Former Lyft Driver Acquitted of Assaulting Rowdy Passengers


A former Lyft driver was acquitted of assault charges after confronting intoxicated passengers he had been transporting on an early morning in 2016, according to the San Francisco Public Defender's Office.

Vincent Perrault, 46, was acquitted of the charges on Tuesday connected to the ride he gave four passengers on Dec. 27, 2016.

According to the public defender's office, Perrault asked the passengers to leave his vehicle after becoming disruptive and telling him to "shut up and drive" around 2 a.m.

After asking the passengers to get out of the car, Perrault also got out to close an open door. That's when two of the men tried to confront Perrault, resulting in a shoving match and Perrault eventually punching both of them, his attorneys said.

"Mr. Perrault has no criminal history and was not looking for a fight when he asked the four passengers to exit his vehicle because it was unsafe for him to drive," Deputy Public Defender Matthew Sotorosen said in a statement. "The only reason he got out of the car was to close the door that they had left open, but three of them came after him in the street before he could do so."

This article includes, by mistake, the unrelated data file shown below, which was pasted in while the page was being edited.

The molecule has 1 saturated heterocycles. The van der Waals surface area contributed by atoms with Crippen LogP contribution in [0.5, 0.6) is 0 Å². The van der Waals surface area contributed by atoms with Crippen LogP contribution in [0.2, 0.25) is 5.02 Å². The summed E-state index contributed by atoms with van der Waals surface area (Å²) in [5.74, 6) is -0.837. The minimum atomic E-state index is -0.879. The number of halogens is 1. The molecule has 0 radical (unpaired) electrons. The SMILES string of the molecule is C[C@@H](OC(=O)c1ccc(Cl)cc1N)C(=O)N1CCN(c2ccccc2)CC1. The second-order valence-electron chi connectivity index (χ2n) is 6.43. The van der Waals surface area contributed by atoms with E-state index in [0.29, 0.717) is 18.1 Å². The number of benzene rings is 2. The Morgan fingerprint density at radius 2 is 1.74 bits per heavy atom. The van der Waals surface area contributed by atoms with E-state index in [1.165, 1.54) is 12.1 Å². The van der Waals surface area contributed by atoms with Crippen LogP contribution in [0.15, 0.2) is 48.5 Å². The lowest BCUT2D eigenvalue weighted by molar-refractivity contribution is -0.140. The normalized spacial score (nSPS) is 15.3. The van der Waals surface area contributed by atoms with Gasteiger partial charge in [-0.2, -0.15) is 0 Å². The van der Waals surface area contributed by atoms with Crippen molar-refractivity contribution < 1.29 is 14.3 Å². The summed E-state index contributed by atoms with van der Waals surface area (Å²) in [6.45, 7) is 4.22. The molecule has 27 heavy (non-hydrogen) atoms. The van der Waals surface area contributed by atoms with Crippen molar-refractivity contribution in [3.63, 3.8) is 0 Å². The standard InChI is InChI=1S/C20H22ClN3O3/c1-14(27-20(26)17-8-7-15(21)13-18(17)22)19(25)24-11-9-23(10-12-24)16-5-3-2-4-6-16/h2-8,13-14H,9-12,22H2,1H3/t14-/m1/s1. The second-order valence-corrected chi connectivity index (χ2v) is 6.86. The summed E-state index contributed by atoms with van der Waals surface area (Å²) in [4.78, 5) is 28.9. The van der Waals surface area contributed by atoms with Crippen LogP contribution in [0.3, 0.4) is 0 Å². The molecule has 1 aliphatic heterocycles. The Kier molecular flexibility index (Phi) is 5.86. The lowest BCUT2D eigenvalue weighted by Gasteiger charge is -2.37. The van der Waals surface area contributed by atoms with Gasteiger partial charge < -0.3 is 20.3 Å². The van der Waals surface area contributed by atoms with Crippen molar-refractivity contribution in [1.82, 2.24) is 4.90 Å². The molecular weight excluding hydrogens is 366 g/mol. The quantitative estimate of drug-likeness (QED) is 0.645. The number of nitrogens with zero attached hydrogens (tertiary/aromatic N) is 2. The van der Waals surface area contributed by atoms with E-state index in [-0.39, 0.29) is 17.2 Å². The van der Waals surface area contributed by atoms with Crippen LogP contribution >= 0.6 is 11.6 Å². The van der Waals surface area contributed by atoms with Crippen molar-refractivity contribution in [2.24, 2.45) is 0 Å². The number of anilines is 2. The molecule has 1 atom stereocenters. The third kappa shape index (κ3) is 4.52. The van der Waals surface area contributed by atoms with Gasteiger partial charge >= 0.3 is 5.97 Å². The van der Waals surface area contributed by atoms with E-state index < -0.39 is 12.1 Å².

The public defender's office said Sotorosen called an expert witness who testified that Perrault had had a "fear response" when the passengers approached him as he was attempting to close his open car door. One of the men that was punched suffered a herniated disk that required surgery.

Perrault was arrested and released with no charges filed, but they were filed nearly a year later in October 2017, at which point Perrault was living out of state. He was eventually taken into custody in May 2019.

Per the public defender's office, Sotorosen was able to get his client released pre-trial but he was placed on electronic monitoring, making it difficult for him to get work.

"We certainly take seriously the fact that someone was hurt, but the jury understood that Mr. Perrault had acted reasonably upon a survival instinct by defending himself from the perceived threat of being outnumbered and under attack," Sotorosen said.

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